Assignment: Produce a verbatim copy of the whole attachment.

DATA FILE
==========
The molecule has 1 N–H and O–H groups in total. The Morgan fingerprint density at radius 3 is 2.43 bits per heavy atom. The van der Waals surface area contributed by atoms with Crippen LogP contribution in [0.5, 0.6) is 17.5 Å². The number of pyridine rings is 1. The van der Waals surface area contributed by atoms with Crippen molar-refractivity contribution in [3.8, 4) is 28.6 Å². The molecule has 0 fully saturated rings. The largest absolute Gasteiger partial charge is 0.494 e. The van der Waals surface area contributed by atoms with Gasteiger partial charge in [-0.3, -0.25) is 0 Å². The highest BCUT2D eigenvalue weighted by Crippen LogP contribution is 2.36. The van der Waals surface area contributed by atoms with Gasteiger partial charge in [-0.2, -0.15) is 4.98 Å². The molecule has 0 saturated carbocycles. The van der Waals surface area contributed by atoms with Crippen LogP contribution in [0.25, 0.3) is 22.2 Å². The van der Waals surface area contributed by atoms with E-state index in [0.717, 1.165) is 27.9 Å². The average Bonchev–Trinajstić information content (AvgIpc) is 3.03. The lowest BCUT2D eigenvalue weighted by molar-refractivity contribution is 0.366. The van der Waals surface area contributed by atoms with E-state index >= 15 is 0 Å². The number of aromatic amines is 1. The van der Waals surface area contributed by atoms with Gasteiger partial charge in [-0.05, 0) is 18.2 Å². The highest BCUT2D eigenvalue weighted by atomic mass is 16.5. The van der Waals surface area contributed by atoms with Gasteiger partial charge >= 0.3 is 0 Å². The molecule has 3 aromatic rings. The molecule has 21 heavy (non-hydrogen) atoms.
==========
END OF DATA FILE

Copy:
The molecule has 1 N–H and O–H groups in total. The Morgan fingerprint density at radius 3 is 2.43 bits per heavy atom. The van der Waals surface area contributed by atoms with Crippen LogP contribution in [0.5, 0.6) is 17.5 Å². The number of pyridine rings is 1. The van der Waals surface area contributed by atoms with Crippen molar-refractivity contribution in [3.8, 4) is 28.6 Å². The molecule has 0 fully saturated rings. The largest absolute Gasteiger partial charge is 0.494 e. The van der Waals surface area contributed by atoms with Gasteiger partial charge in [-0.3, -0.25) is 0 Å². The highest BCUT2D eigenvalue weighted by Crippen LogP contribution is 2.36. The van der Waals surface area contributed by atoms with Gasteiger partial charge in [-0.2, -0.15) is 4.98 Å². The molecule has 0 saturated carbocycles. The van der Waals surface area contributed by atoms with Crippen LogP contribution in [0.25, 0.3) is 22.2 Å². The van der Waals surface area contributed by atoms with E-state index in [0.717, 1.165) is 27.9 Å². The average Bonchev–Trinajstić information content (AvgIpc) is 3.03. The lowest BCUT2D eigenvalue weighted by molar-refractivity contribution is 0.366. The van der Waals surface area contributed by atoms with E-state index >= 15 is 0 Å². The number of aromatic amines is 1. The van der Waals surface area contributed by atoms with Gasteiger partial charge in [-0.05, 0) is 18.2 Å². The highest BCUT2D eigenvalue weighted by atomic mass is 16.5. The van der Waals surface area contributed by atoms with Gasteiger partial charge >= 0.3 is 0 Å². The molecule has 3 aromatic rings. The molecule has 21 heavy (non-hydrogen) atoms.